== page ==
Hermans would have disagreed with my reading of Breitner’s photographic realism. With Christianity’s “exclusion of the nude from the daily reality and the growing complexity of their clothes” – so he claimed – to continue to depict nudes removes the picture “one step away from reality.” Even Breitner’s horny nude photography would on this reading be… abstract. An element of sophistry is present in Hermans’ argument. However, he’s right if he meant to say that ‘the pose’ often dominates nude photography and that this might be called ‘unnatural’. However, this is not all too much the case with Breitner’s ladies.

Willinks photography is of a completely different order, informed as it is by his painterly principle: To produce a frisson. Although his essay dates back to 1950, his Magical Realism was present since the early 30s. However, I could not find any text by him, dating from that period. If at that time he had already introduced the notion of visual alienation, Willink would have been the precursor of Brecht’s famous theatrical version of Verfremdung – the combination of realism and theatre as well as an attempt to forcefully move the observer away from his everyday ideological experience.

This Brecht connection, then, would not have been well received by Hermans, who did everything to protect Willinks Magical Realism from any association with “the true communists in this country who warm to modern art.” Comical, by the way, is also Hermans’ own plainly Hegelian, but also Marxist tinted argument, claiming that the experimental, abstract modern artists could “in their era not have painted otherwise than they did.”

Let is turn to Willink the painter and the photographer. In a precious booklet Willem van Zoetendaal collected a series of photos of heavens, made by Willink from inside his home on the Ruysdaelkade in Amsterdam. Shifting Skies is what the painter himself called them. Searching for that frisson which belongs to the Verfremdung of his paintings-to-be, he not only produced amateurish snaps, but deliberately printed them ‘heavy, dark and with stark contrast’. On these pictures the city itself, with its ‘asphalt reality’, disappears in the dark.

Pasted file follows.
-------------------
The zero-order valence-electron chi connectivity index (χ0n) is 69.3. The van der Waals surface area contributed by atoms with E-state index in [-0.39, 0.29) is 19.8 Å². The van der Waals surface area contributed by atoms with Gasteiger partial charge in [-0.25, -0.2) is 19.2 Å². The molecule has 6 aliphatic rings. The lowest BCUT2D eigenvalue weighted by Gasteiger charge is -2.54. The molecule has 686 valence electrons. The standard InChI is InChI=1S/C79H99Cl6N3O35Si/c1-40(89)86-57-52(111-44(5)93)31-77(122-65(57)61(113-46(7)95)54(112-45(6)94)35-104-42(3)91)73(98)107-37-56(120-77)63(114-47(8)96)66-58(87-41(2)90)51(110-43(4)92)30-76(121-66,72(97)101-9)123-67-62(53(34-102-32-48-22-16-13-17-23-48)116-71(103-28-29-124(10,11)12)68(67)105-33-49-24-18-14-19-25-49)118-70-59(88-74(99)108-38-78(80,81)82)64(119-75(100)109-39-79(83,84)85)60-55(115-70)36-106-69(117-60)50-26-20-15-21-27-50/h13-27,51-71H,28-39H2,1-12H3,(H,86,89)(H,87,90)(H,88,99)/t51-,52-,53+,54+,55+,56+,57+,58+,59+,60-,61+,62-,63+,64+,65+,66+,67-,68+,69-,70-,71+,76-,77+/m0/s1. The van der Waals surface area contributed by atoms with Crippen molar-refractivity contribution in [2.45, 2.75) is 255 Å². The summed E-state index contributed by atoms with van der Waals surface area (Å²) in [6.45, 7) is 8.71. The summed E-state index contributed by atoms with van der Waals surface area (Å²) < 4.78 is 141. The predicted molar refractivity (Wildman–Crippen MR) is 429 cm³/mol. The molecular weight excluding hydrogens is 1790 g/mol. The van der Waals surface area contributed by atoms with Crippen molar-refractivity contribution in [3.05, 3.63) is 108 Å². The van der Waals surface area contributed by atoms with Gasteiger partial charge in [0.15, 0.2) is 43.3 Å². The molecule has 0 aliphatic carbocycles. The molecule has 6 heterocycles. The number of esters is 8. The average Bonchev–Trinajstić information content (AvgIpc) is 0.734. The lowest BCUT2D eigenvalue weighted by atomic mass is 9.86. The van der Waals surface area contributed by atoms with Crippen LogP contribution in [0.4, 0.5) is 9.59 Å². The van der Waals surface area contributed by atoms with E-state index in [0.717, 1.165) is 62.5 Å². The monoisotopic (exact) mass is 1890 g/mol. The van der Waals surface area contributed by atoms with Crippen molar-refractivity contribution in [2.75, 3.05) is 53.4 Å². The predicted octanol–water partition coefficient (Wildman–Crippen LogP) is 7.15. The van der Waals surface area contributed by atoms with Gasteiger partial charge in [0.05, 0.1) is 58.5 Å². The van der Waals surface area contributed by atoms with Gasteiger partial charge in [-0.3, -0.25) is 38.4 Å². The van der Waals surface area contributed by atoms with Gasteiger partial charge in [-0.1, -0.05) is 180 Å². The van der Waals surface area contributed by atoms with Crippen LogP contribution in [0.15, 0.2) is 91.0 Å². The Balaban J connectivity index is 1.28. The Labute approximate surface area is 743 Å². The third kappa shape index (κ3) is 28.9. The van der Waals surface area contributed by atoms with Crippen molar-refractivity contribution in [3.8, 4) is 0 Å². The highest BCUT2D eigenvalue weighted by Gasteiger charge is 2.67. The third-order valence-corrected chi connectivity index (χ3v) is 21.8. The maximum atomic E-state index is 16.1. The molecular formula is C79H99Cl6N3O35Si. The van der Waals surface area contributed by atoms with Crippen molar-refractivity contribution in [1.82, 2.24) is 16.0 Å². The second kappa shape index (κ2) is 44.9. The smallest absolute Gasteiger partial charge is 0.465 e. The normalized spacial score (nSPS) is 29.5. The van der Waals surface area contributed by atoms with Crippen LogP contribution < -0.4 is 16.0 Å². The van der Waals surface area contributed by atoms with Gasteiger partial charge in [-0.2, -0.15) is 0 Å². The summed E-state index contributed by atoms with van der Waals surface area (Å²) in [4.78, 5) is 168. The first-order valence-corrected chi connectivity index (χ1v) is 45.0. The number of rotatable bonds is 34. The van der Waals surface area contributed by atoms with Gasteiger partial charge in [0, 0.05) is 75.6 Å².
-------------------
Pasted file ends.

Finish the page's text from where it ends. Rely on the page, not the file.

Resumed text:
That weird vertical light sweep on the right was indeed the result of damage – a leak in the harmonica shaped bellows of Willinks Kluns camera, a folding linen contraption that moved lens and the light sensitive plate apart.

These pictures with their extra dark skies beside him while painting, the painter could unabashedly portray a street in full evening sun, with people waving to an airship balloon, which nonetheless paradoxically passes under impressively dark storm clouds. This is alienation.


Perhaps in the reader’s mind’s eye pictures by the 19th- century man Constable appear, a great painter obsessed with clouds. However, his use of them is completely different from Willink’s. Constable invented a whole new pictorial genre: The Cloudscape. Like an artistic meteorologist painting them live, he recorded on the back of each canvas the exact time and date. His delight was in mere clouds, for Willink however they had a deeper ‘meaning’. Which does not prevent some of Constable’s images to be of a full fledged Verfremdung. But, admittedly, these images may approach true abstraction.




Carel Willink loved cats, so did W.F. Hermans. Both made self-portraits or had their portraits made. Painter and writer seem to have been rather vain men. Hermans could be furious when someone else published a picture of him that did not suit his narcissism. However, this photo he appreciated.

W.F. Hermans


Perhaps, painter and writer were family?

Willink Self Portrait


Sierksma, 22.2.16 Haarlem

* Dutch original:
[Tegenwoordigheid van geest
en realisme in ’t kwadraat
vieren onverstoorbaar feest
in een opgebroken straat.]


Author: rjsiersk

Sierksma was born in Friesland, a 'county' in the northern part of the Netherlands with its own language which he does not speak and with an obstinate population to which he both belongs and does not belong. A retired Professor of Social Philosophy and Aesthetics, as a Harkness fellow he taught at Rutgers and Berkeley Universities in the USA, and at GUAmsterdam and TUDelft in the Netherlands. In 1991 he was awarded his PhD from Leiden University on the subject of 'Surveillance and Task: Labour Discipline between Utilitarianism and Pragmatism'. His books include Minima Memoria (1993), Lost View (2002 with Jan van Geest), and Litter Scent (2013). He has published poems and articles in Te Elfder Ure, Nynade, Oasis and the Architectural Annual. Half the year he lives in Haarlem, the other half he spends in la France Profonde, living ‘in his own words’ as the house out there was bought with the winnings from his essay Eternal Sin, written for the ECI Essay Prize (1993). In this blog, Sierksma's Sequences, written in English, he is peeping round his own and other people’s perspectives. Not easily satisfied with answers nor with questions, he turns his wry wit to a number of philosophical and historical issues. His aim in writing: to make parts of the world light up in his perspective - not my will, thine! Not being a thief, he has no cook, one wife, some children, one lover and three cats.